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Gray stone building with square tower at left hand end. Grass and gravestones in the foreground.
All Saints Church
Farmborough is located in Somerset
Farmborough shown within Somerset
Population 1,035 (2011)[1]
OS grid reference ST663605
Unitary authority
Ceremonial county
Country England
Sovereign state United Kingdom
Post town Bath
Postcode district BA
Police Avon and Somerset
Fire Avon
Ambulance South Western
EU Parliament South West England
UK Parliament
List of places
51°20′35″N 2°29′04″W / 51.3430°N 2.4844°W / 51.3430; -2.4844Coordinates: 51°20′35″N 2°29′04″W / 51.3430°N 2.4844°W / 51.3430; -2.4844

Farmborough is a small village and civil parish, 6 miles (9.7 km) south west of Bath in Somerset, England. The parish has a population of 1,035.[1]


Coins from the Farmborough Hoard, 1st Century AD

The Farmborough Hoard of Iron Age coins was found in the village in 1984 and is now in the British Museum.[2]

The parish of Farmborough was part of the Keynsham Hundred,[3] The village has historically been connected with the coal mines of the Somerset coalfield, but these are all now closed.

Farmborough Church of England VC Primary School was built in 1857, and now has 90[4] pupils between the ages of 4 and 11 years. The school intake figures have shown a gradual decline in attendance in recent years. In 2007 the local community pre-school playgroup moved into an unused classroom at the school site[5] and a breakfast club was established to assist working parents to leave their children in a safe environment prior to school opening hours.[6] Author Dick King-Smith once taught at the school.[7]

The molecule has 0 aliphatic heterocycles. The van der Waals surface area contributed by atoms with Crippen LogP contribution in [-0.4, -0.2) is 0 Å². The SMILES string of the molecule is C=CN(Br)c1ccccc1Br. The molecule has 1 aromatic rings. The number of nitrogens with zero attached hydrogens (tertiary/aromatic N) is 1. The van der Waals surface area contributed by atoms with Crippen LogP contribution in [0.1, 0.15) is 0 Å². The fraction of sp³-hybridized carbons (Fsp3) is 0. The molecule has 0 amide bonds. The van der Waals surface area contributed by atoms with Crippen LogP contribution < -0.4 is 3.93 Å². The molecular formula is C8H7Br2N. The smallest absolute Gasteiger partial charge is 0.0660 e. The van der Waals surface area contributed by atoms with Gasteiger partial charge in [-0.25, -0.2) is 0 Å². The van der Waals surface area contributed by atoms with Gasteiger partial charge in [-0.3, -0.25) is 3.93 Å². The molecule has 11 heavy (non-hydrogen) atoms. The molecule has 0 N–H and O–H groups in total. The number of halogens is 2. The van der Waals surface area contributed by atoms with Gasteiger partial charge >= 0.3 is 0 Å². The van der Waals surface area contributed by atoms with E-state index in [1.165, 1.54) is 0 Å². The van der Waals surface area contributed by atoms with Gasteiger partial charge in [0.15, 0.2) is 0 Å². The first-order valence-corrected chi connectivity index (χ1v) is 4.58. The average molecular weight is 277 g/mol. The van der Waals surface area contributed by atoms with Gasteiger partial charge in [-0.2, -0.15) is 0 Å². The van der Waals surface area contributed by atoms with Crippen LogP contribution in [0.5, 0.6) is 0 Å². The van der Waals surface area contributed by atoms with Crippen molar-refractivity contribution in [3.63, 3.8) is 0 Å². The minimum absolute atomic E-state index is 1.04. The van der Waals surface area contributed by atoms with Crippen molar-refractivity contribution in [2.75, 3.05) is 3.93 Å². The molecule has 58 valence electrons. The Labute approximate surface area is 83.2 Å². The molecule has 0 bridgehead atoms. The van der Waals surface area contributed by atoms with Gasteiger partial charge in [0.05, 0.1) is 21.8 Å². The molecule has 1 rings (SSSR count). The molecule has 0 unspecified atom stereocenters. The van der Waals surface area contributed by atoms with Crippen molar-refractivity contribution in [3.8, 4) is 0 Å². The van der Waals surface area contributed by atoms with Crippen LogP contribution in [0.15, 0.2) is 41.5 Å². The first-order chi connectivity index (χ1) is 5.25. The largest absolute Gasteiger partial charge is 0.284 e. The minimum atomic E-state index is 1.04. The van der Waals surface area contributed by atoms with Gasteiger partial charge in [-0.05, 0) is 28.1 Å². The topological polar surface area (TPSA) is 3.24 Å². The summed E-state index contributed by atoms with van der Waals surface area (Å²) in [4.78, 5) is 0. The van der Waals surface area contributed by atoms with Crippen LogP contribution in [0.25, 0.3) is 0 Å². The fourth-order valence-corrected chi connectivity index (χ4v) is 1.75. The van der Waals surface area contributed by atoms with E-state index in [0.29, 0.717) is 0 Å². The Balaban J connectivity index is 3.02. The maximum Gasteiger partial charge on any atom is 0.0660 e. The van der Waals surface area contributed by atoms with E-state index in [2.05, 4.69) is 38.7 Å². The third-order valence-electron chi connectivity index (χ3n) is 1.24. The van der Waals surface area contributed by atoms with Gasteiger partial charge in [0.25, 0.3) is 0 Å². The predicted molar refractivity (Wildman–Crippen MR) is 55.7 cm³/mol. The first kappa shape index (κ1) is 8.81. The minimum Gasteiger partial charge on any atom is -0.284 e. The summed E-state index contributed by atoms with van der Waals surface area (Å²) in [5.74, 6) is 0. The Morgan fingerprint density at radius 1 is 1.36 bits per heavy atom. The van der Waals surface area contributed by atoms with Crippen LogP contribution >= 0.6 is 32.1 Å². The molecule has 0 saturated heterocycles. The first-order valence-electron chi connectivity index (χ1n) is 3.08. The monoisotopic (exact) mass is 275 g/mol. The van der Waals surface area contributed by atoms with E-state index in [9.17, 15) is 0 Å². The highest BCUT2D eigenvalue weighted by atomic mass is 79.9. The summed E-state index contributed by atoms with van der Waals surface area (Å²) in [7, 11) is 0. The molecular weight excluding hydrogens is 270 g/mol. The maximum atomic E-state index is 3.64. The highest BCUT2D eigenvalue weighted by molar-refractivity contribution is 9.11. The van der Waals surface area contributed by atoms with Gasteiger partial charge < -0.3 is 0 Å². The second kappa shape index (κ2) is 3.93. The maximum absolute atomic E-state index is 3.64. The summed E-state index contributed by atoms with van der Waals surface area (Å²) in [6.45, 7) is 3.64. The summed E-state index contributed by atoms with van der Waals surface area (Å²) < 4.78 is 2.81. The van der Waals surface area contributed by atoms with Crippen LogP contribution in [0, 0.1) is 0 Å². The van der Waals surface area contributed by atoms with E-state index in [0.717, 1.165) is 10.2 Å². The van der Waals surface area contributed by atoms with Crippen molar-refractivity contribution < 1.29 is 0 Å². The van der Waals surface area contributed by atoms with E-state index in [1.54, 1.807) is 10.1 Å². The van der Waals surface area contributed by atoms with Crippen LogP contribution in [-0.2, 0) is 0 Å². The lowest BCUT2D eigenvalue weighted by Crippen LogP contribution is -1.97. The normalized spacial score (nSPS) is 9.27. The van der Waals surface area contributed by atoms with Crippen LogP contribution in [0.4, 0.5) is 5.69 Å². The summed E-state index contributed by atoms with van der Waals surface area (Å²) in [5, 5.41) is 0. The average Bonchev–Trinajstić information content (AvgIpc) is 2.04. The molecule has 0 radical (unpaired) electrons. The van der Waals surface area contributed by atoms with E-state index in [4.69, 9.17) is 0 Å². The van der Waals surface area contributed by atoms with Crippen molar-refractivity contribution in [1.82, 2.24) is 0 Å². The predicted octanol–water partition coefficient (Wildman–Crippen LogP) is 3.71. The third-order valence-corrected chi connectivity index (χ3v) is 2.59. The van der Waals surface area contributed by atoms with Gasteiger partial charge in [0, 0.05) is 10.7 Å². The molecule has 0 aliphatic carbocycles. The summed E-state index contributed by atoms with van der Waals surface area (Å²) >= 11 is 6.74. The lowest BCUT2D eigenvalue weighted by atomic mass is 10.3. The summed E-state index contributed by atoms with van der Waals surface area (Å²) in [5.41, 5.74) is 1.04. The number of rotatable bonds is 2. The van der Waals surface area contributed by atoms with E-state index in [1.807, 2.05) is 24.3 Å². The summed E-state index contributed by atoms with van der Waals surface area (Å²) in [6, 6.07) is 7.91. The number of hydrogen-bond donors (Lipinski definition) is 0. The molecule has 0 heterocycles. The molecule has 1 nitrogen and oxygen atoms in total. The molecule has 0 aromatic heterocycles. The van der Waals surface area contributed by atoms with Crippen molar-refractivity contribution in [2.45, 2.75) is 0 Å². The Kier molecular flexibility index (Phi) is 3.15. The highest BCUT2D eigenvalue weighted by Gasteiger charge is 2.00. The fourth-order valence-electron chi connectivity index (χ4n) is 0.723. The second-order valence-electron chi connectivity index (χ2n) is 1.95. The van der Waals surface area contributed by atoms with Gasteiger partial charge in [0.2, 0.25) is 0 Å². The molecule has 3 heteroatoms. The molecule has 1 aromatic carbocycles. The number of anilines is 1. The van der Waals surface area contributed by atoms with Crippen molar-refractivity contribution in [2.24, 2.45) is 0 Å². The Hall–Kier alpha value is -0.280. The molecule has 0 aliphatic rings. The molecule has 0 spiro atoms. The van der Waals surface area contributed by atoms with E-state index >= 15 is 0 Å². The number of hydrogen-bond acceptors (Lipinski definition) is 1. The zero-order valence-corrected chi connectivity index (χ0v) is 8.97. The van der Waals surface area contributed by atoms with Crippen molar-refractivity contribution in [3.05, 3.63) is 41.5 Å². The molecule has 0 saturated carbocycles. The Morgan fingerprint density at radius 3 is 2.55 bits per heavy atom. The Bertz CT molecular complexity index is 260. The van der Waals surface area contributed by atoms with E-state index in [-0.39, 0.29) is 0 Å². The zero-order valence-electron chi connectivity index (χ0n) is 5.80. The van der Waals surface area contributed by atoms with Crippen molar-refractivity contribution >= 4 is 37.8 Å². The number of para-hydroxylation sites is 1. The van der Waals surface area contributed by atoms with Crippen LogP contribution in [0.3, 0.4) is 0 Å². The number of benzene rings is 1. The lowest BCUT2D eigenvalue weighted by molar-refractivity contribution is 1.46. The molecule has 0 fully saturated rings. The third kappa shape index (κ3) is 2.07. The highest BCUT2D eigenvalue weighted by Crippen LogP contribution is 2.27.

The parish council has responsibility for local issues, including setting an annual precept (local rate) to cover the council’s operating costs and producing annual accounts for public scrutiny. The parish council evaluates local planning applications and works with the local police, district council officers, and neighbourhood watch groups on matters of crime, security, and traffic. The parish council's role also includes initiating projects for the maintenance and repair of parish facilities, such as the village hall or community centre, playing fields and playgrounds, as well as consulting with the district council on the maintenance, repair, and improvement of highways, drainage, footpaths, public transport, and street cleaning. Conservation matters (including trees and listed buildings) and environmental issues are also of interest to the council.

The Farmborough ward is represented by one councillor on the unitary authority of Bath and North East Somerset which was created in 1996, as established by the Local Government Act 1992. It provides a single tier of local government with responsibility for almost all local government functions within its area including local planning and building control, local roads, council housing, environmental health, markets and fairs, refuse collection, recycling, cemeteries, crematoria, leisure services, parks, and tourism. It is also responsible for education, social services, libraries, main roads, public transport, trading standards, waste disposal and strategic planning, although fire, police and ambulance services are provided jointly with other authorities through the Avon Fire and Rescue Service, Avon and Somerset Constabulary and the Great Western Ambulance Service.